There was an extremely unauthorized broadcast: "Ah hae y' noo, lass." The chortle came from the weapons station on the deck above. Then Kilgour launched two Vydals, one slaved to the missile under his control, and sent them surely homing into the
Forez
.

Fire fed on oxygen, and flame and explosion mushroomed down the corridors of the
Forez
. The explosion tore a wall chart from a bulkhead and sent it pinwheeling into Admiral Deska. His eviscerated corpse spun back into Lady Atago, smashing her helmet into a control panel.

She would not return to awareness until long after the battle ended. But command switched smoothly to the
Forez's
own CO. The battle continued.

The next strike was on the
Swampscott
.

It was deadly, crashing through the armor plating into the ship's main engine room before the weapons officer commanding it touched the det switch.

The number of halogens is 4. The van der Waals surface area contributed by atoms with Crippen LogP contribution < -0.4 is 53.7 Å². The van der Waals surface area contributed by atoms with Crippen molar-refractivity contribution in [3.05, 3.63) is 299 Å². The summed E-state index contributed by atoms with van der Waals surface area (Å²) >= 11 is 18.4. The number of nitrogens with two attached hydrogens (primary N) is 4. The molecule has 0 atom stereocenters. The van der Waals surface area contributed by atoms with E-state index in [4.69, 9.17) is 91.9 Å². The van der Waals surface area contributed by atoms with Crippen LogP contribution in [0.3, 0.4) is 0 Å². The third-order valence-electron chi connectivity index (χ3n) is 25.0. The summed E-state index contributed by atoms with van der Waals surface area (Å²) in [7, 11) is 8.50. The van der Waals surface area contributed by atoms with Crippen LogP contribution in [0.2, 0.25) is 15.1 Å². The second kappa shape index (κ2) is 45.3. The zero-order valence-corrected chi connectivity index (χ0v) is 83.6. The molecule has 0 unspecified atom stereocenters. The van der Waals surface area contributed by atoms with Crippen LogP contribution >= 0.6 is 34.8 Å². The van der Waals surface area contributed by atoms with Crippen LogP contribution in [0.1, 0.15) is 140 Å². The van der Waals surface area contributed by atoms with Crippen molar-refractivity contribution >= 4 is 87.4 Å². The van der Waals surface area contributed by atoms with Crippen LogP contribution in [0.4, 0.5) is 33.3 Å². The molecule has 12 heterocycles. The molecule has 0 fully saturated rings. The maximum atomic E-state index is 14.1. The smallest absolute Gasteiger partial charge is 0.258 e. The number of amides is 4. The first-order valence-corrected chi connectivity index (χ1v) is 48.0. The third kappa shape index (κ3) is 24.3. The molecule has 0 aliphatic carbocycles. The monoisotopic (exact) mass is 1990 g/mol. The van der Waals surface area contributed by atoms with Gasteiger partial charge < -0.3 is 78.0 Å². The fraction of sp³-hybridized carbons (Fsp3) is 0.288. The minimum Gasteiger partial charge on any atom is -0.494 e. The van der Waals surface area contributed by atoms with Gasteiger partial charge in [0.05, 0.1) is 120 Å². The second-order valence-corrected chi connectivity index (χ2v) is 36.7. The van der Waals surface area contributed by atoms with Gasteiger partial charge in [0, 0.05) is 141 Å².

A hell of sudden fire filled the engine room and then disappeared.

Tapia had been swearing at the engine temperature gauges, praying that they were lying and knowing they were not, when the rocket exploded. A tiny bit of shrapnel cut through a superpressure hydraulic line. Hydraulic fluid razored out at more than 10,000 feet per second.

The fluid cut Tapia in half as neatly as a surgical saw.

The
Swampscott
went dead in space, still holding its original speed and course.

The two ships, the
Forez
and the
Swampscott
, slid toward each other. None of the Tahn warships could chance firing—the odds of a missile hitting the wrong target were too great.

The battleship loomed up toward the
Swampscott
.

And the cruiser's chaingunners found a target.

The chainguns that lined the two hideous midships bulges were useful only against ground troops or close-range in-atmosphere targets. But now, in deep space, the gunners had a target.

They held their firing keys down; their shells yammered toward the
Forez
and tore the battleship's sides open as if they were tinfoil.

Sten stood on his command deck wordlessly. There was nothing left for him to order.

Another explosion rocked the
Swampscott
, and Sten fought to stay on his feet.